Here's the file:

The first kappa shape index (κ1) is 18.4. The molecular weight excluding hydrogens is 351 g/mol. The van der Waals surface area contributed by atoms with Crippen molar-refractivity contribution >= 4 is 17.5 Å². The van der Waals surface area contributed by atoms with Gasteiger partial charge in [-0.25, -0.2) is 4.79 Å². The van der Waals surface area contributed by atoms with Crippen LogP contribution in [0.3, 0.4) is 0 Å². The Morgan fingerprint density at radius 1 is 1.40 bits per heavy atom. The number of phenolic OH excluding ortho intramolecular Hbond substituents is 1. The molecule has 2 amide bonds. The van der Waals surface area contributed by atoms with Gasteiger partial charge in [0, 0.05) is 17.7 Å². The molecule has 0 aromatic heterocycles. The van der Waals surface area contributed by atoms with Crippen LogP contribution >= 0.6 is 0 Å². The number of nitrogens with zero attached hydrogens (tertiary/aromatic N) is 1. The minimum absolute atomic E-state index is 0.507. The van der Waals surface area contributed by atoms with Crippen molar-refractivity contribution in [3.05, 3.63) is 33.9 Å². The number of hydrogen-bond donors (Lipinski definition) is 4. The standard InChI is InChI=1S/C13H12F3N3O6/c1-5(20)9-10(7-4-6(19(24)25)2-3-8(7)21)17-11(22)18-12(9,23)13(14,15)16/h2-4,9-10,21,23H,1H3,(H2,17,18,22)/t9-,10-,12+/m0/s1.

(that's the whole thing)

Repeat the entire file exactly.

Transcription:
The first kappa shape index (κ1) is 18.4. The molecular weight excluding hydrogens is 351 g/mol. The van der Waals surface area contributed by atoms with Crippen molar-refractivity contribution >= 4 is 17.5 Å². The van der Waals surface area contributed by atoms with Gasteiger partial charge in [-0.25, -0.2) is 4.79 Å². The van der Waals surface area contributed by atoms with Crippen LogP contribution in [0.3, 0.4) is 0 Å². The Morgan fingerprint density at radius 1 is 1.40 bits per heavy atom. The number of phenolic OH excluding ortho intramolecular Hbond substituents is 1. The molecule has 2 amide bonds. The van der Waals surface area contributed by atoms with Gasteiger partial charge in [0, 0.05) is 17.7 Å². The molecule has 0 aromatic heterocycles. The van der Waals surface area contributed by atoms with Crippen LogP contribution >= 0.6 is 0 Å². The number of nitrogens with zero attached hydrogens (tertiary/aromatic N) is 1. The minimum absolute atomic E-state index is 0.507. The van der Waals surface area contributed by atoms with Crippen molar-refractivity contribution in [3.05, 3.63) is 33.9 Å². The number of hydrogen-bond donors (Lipinski definition) is 4. The standard InChI is InChI=1S/C13H12F3N3O6/c1-5(20)9-10(7-4-6(19(24)25)2-3-8(7)21)17-11(22)18-12(9,23)13(14,15)16/h2-4,9-10,21,23H,1H3,(H2,17,18,22)/t9-,10-,12+/m0/s1.